“Exploiting People, Stereotypes Is Not Exactly Sexy”

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That’s the title of this post at Jezebel, in which blogger Megan Carpentier writes fairly critically about a “charity porn” initiative to “Save African Orphans” that seems pretty appalling at every level. I’m a little uncomfortable with the tone of the piece in some places, but at least she recognizes that there is a problem. The same topic is discussed more tentatively here at Sociological Images, which Megan links to.

Oddly, Megan seems determined to believe that porn made in the U.S. is consensual, as evidenced by this post, where she wrote:

It’s one thing to watch porn knowing that the women and men involved have made their choice to be in it. It’s another thing to watch porn starring female sex workers (or women avoiding prostitution) from a developing nation with few economic opportunities for women that might or might not be avoiding prostitution for fear of contracting HIV or because they already have.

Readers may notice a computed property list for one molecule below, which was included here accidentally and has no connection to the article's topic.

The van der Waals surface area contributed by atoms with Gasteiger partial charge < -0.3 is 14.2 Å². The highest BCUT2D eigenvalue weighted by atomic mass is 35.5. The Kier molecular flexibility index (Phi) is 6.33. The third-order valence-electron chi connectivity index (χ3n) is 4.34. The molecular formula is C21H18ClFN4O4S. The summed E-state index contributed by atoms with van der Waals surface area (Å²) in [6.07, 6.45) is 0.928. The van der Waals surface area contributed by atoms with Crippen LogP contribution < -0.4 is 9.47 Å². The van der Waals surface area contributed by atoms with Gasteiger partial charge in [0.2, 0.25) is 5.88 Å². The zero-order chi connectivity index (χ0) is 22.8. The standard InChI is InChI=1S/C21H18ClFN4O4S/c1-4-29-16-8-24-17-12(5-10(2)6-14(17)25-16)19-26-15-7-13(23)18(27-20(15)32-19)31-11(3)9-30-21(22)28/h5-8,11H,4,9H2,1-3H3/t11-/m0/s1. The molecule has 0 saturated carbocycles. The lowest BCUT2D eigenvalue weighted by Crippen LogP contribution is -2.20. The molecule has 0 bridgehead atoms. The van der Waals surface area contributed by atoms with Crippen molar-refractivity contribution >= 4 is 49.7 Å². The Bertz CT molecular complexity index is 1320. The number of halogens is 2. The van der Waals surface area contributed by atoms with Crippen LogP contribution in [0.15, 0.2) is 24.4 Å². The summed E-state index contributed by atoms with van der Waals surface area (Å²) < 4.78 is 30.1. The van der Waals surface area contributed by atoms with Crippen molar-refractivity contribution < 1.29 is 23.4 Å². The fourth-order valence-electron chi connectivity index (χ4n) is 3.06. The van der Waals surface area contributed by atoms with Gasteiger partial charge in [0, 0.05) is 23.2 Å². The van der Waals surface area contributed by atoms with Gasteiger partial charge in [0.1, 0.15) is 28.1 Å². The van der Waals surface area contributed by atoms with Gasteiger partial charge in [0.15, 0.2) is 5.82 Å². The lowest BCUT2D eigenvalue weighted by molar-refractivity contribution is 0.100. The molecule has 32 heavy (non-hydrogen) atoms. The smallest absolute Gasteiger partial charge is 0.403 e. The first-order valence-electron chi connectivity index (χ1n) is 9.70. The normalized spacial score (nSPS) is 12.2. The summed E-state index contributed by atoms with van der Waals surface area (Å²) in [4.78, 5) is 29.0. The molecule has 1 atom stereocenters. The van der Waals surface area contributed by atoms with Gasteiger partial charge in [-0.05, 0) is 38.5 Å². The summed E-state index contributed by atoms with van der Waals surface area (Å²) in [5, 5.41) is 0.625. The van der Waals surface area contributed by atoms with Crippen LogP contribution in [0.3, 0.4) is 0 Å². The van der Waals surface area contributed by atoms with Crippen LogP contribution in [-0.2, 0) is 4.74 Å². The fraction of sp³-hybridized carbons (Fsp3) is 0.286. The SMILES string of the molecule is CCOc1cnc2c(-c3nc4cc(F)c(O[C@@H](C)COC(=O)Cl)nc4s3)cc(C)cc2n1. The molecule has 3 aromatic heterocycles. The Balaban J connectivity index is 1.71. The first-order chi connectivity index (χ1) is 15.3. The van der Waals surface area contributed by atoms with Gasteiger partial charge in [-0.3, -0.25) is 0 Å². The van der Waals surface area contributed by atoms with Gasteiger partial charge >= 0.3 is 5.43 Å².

She does not explain how she “knows” that the porn she watches features people who “have made their choice to be in it.” Using “made in the U.S.” as a marker of consent, if that is what she is doing, is factually wrong, and it ignores the racism and exploitation present in porn production here in this country, where we also have many poor people.   But at least she seems a bit more informed about the porn industry than she was when she wrote the post excerpted here. She also needs to watch this.

–Ann Bartow

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This entry was posted in Acts of Violence, Coerced Sex, Race and Racism, Sisters In Other Nations, Women and Economics, Women's Health. Bookmark the permalink.

0 Responses to “Exploiting People, Stereotypes Is Not Exactly Sexy”

  1. sam says:

    “It’s another thing to watch porn starring female sex workers (or women avoiding prostitution)”

    Is she saying women make pornography to avoid prostitution or am I reading that wrong? Please tell me I’m reading it wrong.

  2. Ann Bartow says:

    Yeah, I kind of wondered about that too. Can she possibly think that sexually servicing men for money is no longer prostitution if there is a camera in the room?